Everything you need to know about condensed aerosol fire suppression

Currently, given the presence of technology in our society and its regular application in our daily lives, it has become important that fire protection means are increasingly efficient, but also less invasive and “destructive”, preserving the operability and the integrity of the equipment.

To respond to this need, the fire safety sector has developed condensed aerosol fire suppression, a relatively new technology, in which we have a system of aerosol containers or a single container, interconnected with each other and a panel of control or not, designed to extinguish fires in sensitive risk areas.

Other specialty fire protection systems including dry chemicals, wet chemicals, gaseous cleaning agents (halocarbon or inert gas), water mist, carbon dioxide and, in the past, halon systems are also used in similar areas.

Areas of special risk are those for which automatic sprinkler protection is not an adequate solution, either because of the risk of fire itself or because of the content being protected. Automatic sprinkler systems can damage sensitive information technology equipment, and even systems using wet chemical compounds, used to protect commercial and industrial kitchens, can damage cooking equipment and make cleaning difficult.

Unlike other systems used in critical hazard areas, condensed aerosol suppression systems do not require a separate container for the extinguishing agent itself, nor do they require an interconnected extinguishing network to deliver the agent. Condensate aerosol systems operate by smoke or heat detection, along with control panels, thermally activated or manually operated with manual triggers.

Condensate aerosol fire suppression can also be used to protect small localized areas, such as electrical cabinets or vehicle engines. Finally, condensed aerosol fire suppression can be used as portable fire extinguishers or as modules to be dropped into fire areas by first responders to suppress flames before accessing the interior of enclosures.

How does condensed aerosol fire suppression work?

The “fire triangle” concept learned since elementary school does not fully explain how a fire starts and continues to burn. The traditional fire triangle illustrates that heat, a source of fuel and oxygen are needed for fire to spread. There is a fourth, often overlooked, element that is also necessary for a fire to spread – a chain reaction. this reaction in chain is mainly the propagation of hydrogen ions reacting with other chemicals to produce heat and thus keeping the ignition source active.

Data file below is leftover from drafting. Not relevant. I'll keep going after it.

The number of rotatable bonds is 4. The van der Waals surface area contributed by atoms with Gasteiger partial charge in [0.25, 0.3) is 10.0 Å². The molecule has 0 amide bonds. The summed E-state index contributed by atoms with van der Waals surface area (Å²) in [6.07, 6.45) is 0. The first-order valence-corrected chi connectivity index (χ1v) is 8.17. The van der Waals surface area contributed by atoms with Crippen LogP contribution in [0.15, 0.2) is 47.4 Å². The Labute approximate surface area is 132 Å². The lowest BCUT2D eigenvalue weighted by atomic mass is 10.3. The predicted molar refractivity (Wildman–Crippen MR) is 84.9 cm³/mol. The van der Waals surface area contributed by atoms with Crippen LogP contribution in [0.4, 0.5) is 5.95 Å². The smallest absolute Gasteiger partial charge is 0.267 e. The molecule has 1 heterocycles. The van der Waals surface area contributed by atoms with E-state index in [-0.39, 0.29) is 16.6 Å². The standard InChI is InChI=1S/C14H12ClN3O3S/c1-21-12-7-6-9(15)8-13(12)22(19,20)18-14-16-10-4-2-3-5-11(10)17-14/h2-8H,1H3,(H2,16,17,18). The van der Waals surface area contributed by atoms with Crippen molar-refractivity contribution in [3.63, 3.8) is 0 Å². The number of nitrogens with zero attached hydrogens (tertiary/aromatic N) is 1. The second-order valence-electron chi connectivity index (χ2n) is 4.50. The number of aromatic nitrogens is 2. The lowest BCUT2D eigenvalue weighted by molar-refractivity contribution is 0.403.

It is important to keep this tetrahedron in mind because condensed aerosol fire suppression extinguishes or suppresses the fire primarily by interrupting the chemical chain reaction. Stopping the chemical chain reaction of a fire is considered to be the most effective method of fire suppression, which is why halon systems, which extinguish a fire in the same way, have been considered one of the most effective fire suppression systems.

However Halon and other similar chemicals were banned by the Montreal Protocol in the 1990s and are only allowed for military use. In addition, the United States Environmental Agency (EPA) has approved condensed aerosols for use in fire suppression systems.

The operating sequence of condensed aerosol suppression systems is as follows:

  1. The container containing the aerosol is sealed and remains sealed until automatically or manually activated.
  2. The actuator on top of the aerosol container energizes a proprietary compound, which creates an aerosol agent and then releases
  3. A mixture of microparticles of potassium salts and nitrogen gas comes out of the container.
  4. Small amounts of gas and particles fill the space and put out the fire by quelling the chemical chain reaction.

Condensed aerosol compound contains a mixture of chemicals that can vary between brands.

Last but not least, find out what are the rules that regulate the application of this solution. They are: NFPA 2010 – Standard for Fixed Aerosol Fire Suppression Systems is the main standard used to design, install and maintain fixed aerosol systems. This standard applies to fixed systems used to protect critical special hazards, such as electrical cabinets and sensitive electrical equipment rooms. The standard that governs the requirements for components used in condensed aerosol systems is UL and 2775 for Fixed Condensed Aerosol Extinguishing System Units.

Now that you know the condensed aerosol fire suppression solution and how it works, let our experts introduce you  the most suitable protection options for your space and equipment.

Together we protect the future!

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